Down the ‘Naki

New Plymouth
I was going to go to the Bowls Museum, but it was closed. Actually, it was unattended, but to have got it attended would hav involved going into the adjacent bowling club, and that might have made me look like a bowls enthusiast.

This is where the FunHo! toy museum lives. You’d never get away with naming a toy company that these days. I had a look at the collection of old FunHo! toys, and I was reminded that FunHo! made excellent sandpit toys.

From Stratford I went along the “Forgotten World Highway”, aka The Road Between Stratford and Taumarunui. About halfway along that is the little settlement of Whangamomona. There’s a hotel, so I had lunch there. A self-proclaimed farmer’s wife, who was helping out behind the bar, made me some potato wedges. The walls of the hotel were covered with various photos of the area, as well as a good 100 years of local rugby team photos. Once a year Whangamonona declares itself to be an independent republic, but at the moment it was just being a nice little settlement.

Stratford-upon-Patea is taking the whole Shakespeare thing a bit too seriously now. Like, having all the streets named after Shakespearean characters is cool, but the mock-mock-Tudor is a bit much. Nailing black planks of wood diagonally across a 1950s fibrolite shack does not make a Tudor building.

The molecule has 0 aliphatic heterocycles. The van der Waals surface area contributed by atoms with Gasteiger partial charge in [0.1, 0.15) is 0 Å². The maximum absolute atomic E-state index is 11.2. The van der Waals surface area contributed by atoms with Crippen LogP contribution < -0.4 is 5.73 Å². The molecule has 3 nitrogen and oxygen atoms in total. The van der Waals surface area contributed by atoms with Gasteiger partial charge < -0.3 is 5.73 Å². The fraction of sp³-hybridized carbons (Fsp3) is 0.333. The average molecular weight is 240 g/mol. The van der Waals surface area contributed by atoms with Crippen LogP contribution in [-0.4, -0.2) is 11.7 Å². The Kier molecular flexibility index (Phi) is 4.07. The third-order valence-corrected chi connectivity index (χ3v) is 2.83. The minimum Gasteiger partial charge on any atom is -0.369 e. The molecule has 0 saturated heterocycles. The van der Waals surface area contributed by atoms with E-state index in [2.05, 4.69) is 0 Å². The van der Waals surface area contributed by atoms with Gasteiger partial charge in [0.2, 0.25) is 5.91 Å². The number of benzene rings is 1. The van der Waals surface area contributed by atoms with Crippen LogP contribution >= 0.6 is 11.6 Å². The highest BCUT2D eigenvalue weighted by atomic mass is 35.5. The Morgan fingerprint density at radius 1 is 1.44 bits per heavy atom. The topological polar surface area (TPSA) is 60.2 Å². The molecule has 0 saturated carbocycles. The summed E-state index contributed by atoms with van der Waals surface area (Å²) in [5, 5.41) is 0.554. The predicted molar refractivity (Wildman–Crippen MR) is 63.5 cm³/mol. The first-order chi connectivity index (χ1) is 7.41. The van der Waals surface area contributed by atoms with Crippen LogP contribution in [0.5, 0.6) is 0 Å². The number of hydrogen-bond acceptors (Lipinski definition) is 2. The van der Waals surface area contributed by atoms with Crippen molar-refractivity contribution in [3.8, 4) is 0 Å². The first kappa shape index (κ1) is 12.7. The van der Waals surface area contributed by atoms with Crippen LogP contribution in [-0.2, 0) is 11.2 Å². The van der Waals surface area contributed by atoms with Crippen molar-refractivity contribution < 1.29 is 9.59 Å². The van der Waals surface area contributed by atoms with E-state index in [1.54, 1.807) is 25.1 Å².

There’s a water tower in Hawera. I walked up it, but didn’t go all the top because I got that fear-of-being-inside-large-concrete-spaces thing. However, it did offer lovely views of the ‘Naki and the mountain.

I took a photo of the giant concrete canoe – the one they sing in front of in the Poi E video. Across the road is the Poi E Information Centre, but it appeared to be closed. Further down the road was the HQ of the Patea Maori Club, which was totally awesome to see.

Where I am now. There appears to be some sort of school-sport-related event in town, meaning all the nice motels are full, so I’m staying in one that the Lonely Planet describes as “clean” and “good value”. However, it is “a cracker day out there,” as the computer/kite shop man just said to another customer.

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